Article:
id: 06477064
dt: j
an: 2015e.00770
au: McGee, Daniel Lee; Moore-Russo, Deborah
ti: Impact of explicit presentation of slopes in three dimensions on
studentsâ€™ understanding of derivatives in multivariable calculus.
so: Int. J. Sci. Math. Educ. 13, Suppl. 2, 357-384 (2015).
py: 2015
pu: Springer Netherlands, Dordrecht
la: EN
cc: I65 C35
ut: differentiation; multivariable calculus; representations; semiotic
registers; slopes
ci:
li: doi:10.1007/s10763-014-9542-0
ab: Summary: In two dimensions (2D), representations associated with slopes are
seen in numerous forms before representations associated with
derivatives are presented. These include the slope between two points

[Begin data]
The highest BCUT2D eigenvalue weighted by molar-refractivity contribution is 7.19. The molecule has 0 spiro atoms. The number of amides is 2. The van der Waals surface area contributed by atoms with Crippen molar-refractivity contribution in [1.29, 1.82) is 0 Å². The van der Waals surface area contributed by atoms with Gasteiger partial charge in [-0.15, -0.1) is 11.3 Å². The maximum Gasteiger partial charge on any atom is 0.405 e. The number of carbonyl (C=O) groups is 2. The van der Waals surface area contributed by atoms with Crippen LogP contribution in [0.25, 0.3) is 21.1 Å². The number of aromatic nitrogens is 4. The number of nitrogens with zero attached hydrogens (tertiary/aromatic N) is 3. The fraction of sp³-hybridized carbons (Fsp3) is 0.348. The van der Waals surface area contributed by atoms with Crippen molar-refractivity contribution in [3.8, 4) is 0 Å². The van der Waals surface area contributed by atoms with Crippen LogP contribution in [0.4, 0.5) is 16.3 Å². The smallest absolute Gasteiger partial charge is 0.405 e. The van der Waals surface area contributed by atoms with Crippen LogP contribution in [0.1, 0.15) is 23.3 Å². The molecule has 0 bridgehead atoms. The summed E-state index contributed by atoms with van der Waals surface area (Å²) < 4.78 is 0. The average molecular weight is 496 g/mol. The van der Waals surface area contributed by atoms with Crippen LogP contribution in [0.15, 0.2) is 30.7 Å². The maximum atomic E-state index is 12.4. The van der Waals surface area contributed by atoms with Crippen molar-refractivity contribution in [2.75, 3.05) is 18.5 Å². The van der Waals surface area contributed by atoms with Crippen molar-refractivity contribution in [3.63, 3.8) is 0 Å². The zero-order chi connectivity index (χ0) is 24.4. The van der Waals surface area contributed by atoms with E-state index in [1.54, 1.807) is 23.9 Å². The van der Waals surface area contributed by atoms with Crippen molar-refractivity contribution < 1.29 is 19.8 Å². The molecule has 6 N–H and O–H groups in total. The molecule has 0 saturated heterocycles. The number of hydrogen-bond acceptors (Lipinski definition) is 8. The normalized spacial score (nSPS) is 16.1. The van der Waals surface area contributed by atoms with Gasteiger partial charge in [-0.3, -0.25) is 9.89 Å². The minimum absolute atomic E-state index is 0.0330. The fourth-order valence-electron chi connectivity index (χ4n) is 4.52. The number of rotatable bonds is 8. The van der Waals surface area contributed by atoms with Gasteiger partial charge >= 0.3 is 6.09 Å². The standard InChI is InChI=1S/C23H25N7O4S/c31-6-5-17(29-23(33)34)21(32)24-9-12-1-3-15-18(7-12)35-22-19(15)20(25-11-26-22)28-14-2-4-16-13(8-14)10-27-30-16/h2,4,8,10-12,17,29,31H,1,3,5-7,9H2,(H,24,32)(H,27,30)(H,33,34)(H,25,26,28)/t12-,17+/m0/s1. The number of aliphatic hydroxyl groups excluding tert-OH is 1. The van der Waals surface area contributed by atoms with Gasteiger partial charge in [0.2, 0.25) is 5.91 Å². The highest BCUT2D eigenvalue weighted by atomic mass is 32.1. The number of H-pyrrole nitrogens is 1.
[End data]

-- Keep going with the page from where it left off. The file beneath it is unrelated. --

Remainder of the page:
and the constant slope of a linear function of a single variable. In
almost all multivariable calculus textbooks, however, the first
discussion of slopes in three dimensions (3D) is seen with the
introduction of partial derivatives. The nature of the discussions
indicates that authors seem to assume that students are able to
naturally extend the concept of a 2D slope to 3D and correspondingly it
is not necessary to explicitly present slopes in 3D. This article
presents results comparing students that do not explicitly discuss
slopes in 3D with students that explicitly discuss slopes in 3D as a
precursor to discussing derivatives in 3D. The results indicate that
students may, in fact, have significant difficulty extending the
concept of a 2D slope to a 3D slope. And that the explicit presentation
of slopes in 3D as a precursor to the presentation of derivatives in 3D
may significantly improve student comprehension of topics of
differentiation in multivariable calculus.
rv: